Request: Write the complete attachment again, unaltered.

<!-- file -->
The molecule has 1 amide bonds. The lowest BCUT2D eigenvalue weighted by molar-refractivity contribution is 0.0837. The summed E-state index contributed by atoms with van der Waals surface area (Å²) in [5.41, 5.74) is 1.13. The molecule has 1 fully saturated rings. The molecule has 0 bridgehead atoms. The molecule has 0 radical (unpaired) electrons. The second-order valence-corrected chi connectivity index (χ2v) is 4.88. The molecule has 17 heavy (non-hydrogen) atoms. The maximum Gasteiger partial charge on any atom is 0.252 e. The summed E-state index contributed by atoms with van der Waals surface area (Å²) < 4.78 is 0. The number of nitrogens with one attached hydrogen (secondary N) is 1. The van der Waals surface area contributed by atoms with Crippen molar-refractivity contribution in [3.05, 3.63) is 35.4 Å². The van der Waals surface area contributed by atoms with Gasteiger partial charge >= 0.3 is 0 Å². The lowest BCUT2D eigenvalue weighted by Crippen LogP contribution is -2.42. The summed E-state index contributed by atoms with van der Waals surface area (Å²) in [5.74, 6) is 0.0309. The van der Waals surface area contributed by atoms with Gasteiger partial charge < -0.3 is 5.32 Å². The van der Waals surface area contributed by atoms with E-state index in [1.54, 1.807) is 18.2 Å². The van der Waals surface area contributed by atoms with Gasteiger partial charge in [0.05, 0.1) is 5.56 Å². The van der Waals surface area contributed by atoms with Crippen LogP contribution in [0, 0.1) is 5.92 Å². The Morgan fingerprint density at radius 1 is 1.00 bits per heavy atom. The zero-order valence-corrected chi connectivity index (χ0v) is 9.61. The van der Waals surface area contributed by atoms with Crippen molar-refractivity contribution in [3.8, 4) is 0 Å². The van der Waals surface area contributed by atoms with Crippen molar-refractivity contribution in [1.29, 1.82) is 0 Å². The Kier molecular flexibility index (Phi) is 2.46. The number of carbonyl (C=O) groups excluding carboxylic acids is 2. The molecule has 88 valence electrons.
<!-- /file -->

The molecule has 1 amide bonds. The lowest BCUT2D eigenvalue weighted by molar-refractivity contribution is 0.0837. The summed E-state index contributed by atoms with van der Waals surface area (Å²) in [5.41, 5.74) is 1.13. The molecule has 1 fully saturated rings. The molecule has 0 bridgehead atoms. The molecule has 0 radical (unpaired) electrons. The second-order valence-corrected chi connectivity index (χ2v) is 4.88. The molecule has 17 heavy (non-hydrogen) atoms. The maximum Gasteiger partial charge on any atom is 0.252 e. The summed E-state index contributed by atoms with van der Waals surface area (Å²) < 4.78 is 0. The number of nitrogens with one attached hydrogen (secondary N) is 1. The van der Waals surface area contributed by atoms with Crippen molar-refractivity contribution in [3.05, 3.63) is 35.4 Å². The van der Waals surface area contributed by atoms with Gasteiger partial charge >= 0.3 is 0 Å². The lowest BCUT2D eigenvalue weighted by Crippen LogP contribution is -2.42. The summed E-state index contributed by atoms with van der Waals surface area (Å²) in [5.74, 6) is 0.0309. The van der Waals surface area contributed by atoms with Gasteiger partial charge < -0.3 is 5.32 Å². The van der Waals surface area contributed by atoms with E-state index in [1.54, 1.807) is 18.2 Å². The van der Waals surface area contributed by atoms with Gasteiger partial charge in [0.05, 0.1) is 5.56 Å². The van der Waals surface area contributed by atoms with Crippen LogP contribution in [0, 0.1) is 5.92 Å². The Morgan fingerprint density at radius 1 is 1.00 bits per heavy atom. The zero-order valence-corrected chi connectivity index (χ0v) is 9.61. The van der Waals surface area contributed by atoms with Crippen molar-refractivity contribution in [3.8, 4) is 0 Å². The van der Waals surface area contributed by atoms with Crippen molar-refractivity contribution in [1.29, 1.82) is 0 Å². The Kier molecular flexibility index (Phi) is 2.46. The number of carbonyl (C=O) groups excluding carboxylic acids is 2. The molecule has 88 valence electrons.